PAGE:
But at your age and judging from your post, it seems like you have a good head on your shoulders and wouldn't have done that anyway. Unfortunately for me, the head on my shoulders wasn't as good...

  5. #5
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    I started a 401k when I got my first 'real' job. Put money away and never touched it. Ditto rainy day fund. Ditto pay off my credit card every month.

    The whole tax deferred thing. Increases the value of your investment and you just can't ignore that.

    It is hard. Because I live within my means, and many of my peers live (or lived) on borrowed money, I have a lower lifestyle. Small apartment, 1 car family, modest vacations (stay cations and family visits), not many gadgets, no maid, home cooked meals.

    But I have a roof over my head and 3 squares, which is better than what I grew up with.
    Ride more, whine less - HTFU.

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  6. #6
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    Quote Originally Posted by Creakyknees View Post
    1) There is no try -- Totally fair.
    2) Set up payroll deduction to max out your contributions. Do it now. Learn to live on a bit less. -- Good thought, I will do this. I pay most of my bills on auto already, so this would just be become another bill.
    3) Also set up a "rainy day fund" payroll deduction. It's not retirement, it's not tax sheltered, it's just savings. Put it away and don't touch it unless there is a real emergency. -- Doing this already. Got 9 months of living expenses in the bank.
    4) I was in a very similar position in my 20's and 30's, student loans, HUGE credit card debt (I mean, $70k+ at one point... more than my annual income at the time and for many years to come), mortgage, and ... 2 kids and wife at home. It can be done. Do it. -- I've totally dodged credit card and other consumer debt. No car payment and no mortgage (yet). Just the student loans.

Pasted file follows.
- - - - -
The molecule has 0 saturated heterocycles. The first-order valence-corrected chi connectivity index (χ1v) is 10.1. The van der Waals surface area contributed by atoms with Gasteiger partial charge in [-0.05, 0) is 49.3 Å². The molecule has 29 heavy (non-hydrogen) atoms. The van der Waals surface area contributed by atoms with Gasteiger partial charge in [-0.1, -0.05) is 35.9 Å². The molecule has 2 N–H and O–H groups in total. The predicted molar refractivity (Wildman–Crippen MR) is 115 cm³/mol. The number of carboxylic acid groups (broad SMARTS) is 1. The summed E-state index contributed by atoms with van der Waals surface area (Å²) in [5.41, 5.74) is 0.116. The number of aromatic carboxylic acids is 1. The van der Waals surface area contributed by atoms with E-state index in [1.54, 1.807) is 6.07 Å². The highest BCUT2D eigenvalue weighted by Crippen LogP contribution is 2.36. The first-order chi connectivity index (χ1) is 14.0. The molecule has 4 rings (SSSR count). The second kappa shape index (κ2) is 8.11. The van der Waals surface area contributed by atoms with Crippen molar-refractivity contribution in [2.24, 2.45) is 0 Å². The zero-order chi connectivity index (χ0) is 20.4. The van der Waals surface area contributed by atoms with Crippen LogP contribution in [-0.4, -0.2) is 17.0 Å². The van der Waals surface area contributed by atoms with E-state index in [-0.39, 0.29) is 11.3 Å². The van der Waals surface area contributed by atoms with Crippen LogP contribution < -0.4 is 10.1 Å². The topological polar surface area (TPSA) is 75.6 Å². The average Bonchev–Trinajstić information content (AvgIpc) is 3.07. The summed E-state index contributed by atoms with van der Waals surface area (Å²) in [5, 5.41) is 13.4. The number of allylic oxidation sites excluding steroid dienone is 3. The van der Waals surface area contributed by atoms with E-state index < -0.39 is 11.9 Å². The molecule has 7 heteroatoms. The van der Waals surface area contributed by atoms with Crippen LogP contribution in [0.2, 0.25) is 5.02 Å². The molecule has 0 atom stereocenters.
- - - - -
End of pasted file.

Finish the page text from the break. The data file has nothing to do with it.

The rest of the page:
Thanks for the tips, the auto deduction is a good idea I wasn't thinking about.

  7. #7
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    Quote Originally Posted by bahueh View Post
    I've never had CC debt...if you do, get rid of it...now.
    No CC debt, the card sits in the dresser at home for the most part. I use it a couple times a month and always pay it off.

  8. #8
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    The more money you put in early, the bigger effect on the back end, due to compounding. And hopefully 401ks won't get rolled into Social Security some day.
    Tis the season for all of us not hard enough to play to belittle those not hard enough to win. We are a funny lot. - dave @ November Bicycles

  9. #9
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    Sounds like you are getting off on the right foot. The earlier you start saving for retirement, the better. I agree with others about automatic deposits as well as never touching your retirement money ahead of time. You would be amazed at the number of people who raid their retirement accounts when they switch jobs, blowing it on stuff like SUVs and motorcycles. I have been saving diligently since my early 30s, never touching the balances or selling stocks during corrections and bear markets, and it is amazing how it has grown over the years. My only regret is not starting an earlier age, but I was totally ignorant about investing as a science major in college.